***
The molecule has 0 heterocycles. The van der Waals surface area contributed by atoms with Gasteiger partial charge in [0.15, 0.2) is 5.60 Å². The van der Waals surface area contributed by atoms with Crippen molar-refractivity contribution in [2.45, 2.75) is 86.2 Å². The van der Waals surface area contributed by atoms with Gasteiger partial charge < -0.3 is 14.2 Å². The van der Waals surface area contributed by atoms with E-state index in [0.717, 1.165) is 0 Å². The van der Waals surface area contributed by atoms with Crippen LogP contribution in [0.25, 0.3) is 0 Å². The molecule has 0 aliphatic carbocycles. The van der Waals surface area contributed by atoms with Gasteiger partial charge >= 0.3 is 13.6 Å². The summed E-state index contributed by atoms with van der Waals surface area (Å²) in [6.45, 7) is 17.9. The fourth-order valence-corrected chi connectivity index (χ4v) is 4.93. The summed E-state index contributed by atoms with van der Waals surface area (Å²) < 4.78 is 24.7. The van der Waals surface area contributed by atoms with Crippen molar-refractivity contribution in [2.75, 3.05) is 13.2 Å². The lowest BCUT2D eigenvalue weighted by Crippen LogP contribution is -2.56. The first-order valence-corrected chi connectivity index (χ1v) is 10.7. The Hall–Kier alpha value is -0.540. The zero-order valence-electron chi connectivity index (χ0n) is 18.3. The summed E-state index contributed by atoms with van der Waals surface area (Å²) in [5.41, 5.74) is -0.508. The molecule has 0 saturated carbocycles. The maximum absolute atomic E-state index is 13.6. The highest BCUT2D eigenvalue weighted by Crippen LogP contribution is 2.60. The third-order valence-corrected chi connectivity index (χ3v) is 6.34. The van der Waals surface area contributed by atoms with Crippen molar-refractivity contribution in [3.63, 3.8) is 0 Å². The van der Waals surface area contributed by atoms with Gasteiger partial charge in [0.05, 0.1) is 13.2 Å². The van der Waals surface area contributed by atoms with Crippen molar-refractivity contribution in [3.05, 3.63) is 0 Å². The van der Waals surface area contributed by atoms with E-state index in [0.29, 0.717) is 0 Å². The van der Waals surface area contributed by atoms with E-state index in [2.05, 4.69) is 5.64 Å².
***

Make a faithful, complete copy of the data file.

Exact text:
The molecule has 0 heterocycles. The van der Waals surface area contributed by atoms with Gasteiger partial charge in [0.15, 0.2) is 5.60 Å². The van der Waals surface area contributed by atoms with Crippen molar-refractivity contribution in [2.45, 2.75) is 86.2 Å². The van der Waals surface area contributed by atoms with Gasteiger partial charge < -0.3 is 14.2 Å². The van der Waals surface area contributed by atoms with E-state index in [0.717, 1.165) is 0 Å². The van der Waals surface area contributed by atoms with Crippen LogP contribution in [0.25, 0.3) is 0 Å². The molecule has 0 aliphatic carbocycles. The van der Waals surface area contributed by atoms with Gasteiger partial charge >= 0.3 is 13.6 Å². The summed E-state index contributed by atoms with van der Waals surface area (Å²) in [6.45, 7) is 17.9. The fourth-order valence-corrected chi connectivity index (χ4v) is 4.93. The summed E-state index contributed by atoms with van der Waals surface area (Å²) < 4.78 is 24.7. The van der Waals surface area contributed by atoms with Crippen molar-refractivity contribution in [2.75, 3.05) is 13.2 Å². The lowest BCUT2D eigenvalue weighted by Crippen LogP contribution is -2.56. The first-order valence-corrected chi connectivity index (χ1v) is 10.7. The Hall–Kier alpha value is -0.540. The zero-order valence-electron chi connectivity index (χ0n) is 18.3. The summed E-state index contributed by atoms with van der Waals surface area (Å²) in [5.41, 5.74) is -0.508. The molecule has 0 saturated carbocycles. The maximum absolute atomic E-state index is 13.6. The highest BCUT2D eigenvalue weighted by Crippen LogP contribution is 2.60. The third-order valence-corrected chi connectivity index (χ3v) is 6.34. The van der Waals surface area contributed by atoms with Crippen molar-refractivity contribution in [3.63, 3.8) is 0 Å². The van der Waals surface area contributed by atoms with Gasteiger partial charge in [0.05, 0.1) is 13.2 Å². The van der Waals surface area contributed by atoms with Crippen molar-refractivity contribution in [3.05, 3.63) is 0 Å². The van der Waals surface area contributed by atoms with E-state index in [0.29, 0.717) is 0 Å². The van der Waals surface area contributed by atoms with E-state index in [2.05, 4.69) is 5.64 Å².